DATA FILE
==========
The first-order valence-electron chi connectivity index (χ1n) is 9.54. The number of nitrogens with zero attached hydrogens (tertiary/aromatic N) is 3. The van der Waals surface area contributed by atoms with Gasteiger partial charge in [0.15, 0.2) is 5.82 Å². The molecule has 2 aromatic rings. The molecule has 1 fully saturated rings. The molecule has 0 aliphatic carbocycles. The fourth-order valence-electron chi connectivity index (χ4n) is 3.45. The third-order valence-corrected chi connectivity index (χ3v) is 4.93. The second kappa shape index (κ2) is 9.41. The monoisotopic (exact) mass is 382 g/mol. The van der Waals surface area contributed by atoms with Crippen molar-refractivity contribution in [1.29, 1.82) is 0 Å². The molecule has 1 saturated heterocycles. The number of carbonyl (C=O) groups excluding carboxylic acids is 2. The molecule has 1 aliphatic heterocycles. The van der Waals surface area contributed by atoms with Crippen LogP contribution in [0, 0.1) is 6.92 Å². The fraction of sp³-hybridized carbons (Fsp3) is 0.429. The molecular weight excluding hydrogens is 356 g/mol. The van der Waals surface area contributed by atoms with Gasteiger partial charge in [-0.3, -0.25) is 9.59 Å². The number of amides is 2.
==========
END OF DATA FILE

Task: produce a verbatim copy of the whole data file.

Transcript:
The first-order valence-electron chi connectivity index (χ1n) is 9.54. The number of nitrogens with zero attached hydrogens (tertiary/aromatic N) is 3. The van der Waals surface area contributed by atoms with Gasteiger partial charge in [0.15, 0.2) is 5.82 Å². The molecule has 2 aromatic rings. The molecule has 1 fully saturated rings. The molecule has 0 aliphatic carbocycles. The fourth-order valence-electron chi connectivity index (χ4n) is 3.45. The third-order valence-corrected chi connectivity index (χ3v) is 4.93. The second kappa shape index (κ2) is 9.41. The monoisotopic (exact) mass is 382 g/mol. The van der Waals surface area contributed by atoms with Crippen molar-refractivity contribution in [1.29, 1.82) is 0 Å². The molecule has 1 saturated heterocycles. The number of carbonyl (C=O) groups excluding carboxylic acids is 2. The molecule has 1 aliphatic heterocycles. The van der Waals surface area contributed by atoms with Crippen LogP contribution in [0, 0.1) is 6.92 Å². The fraction of sp³-hybridized carbons (Fsp3) is 0.429. The molecular weight excluding hydrogens is 356 g/mol. The van der Waals surface area contributed by atoms with Gasteiger partial charge in [-0.3, -0.25) is 9.59 Å². The number of amides is 2.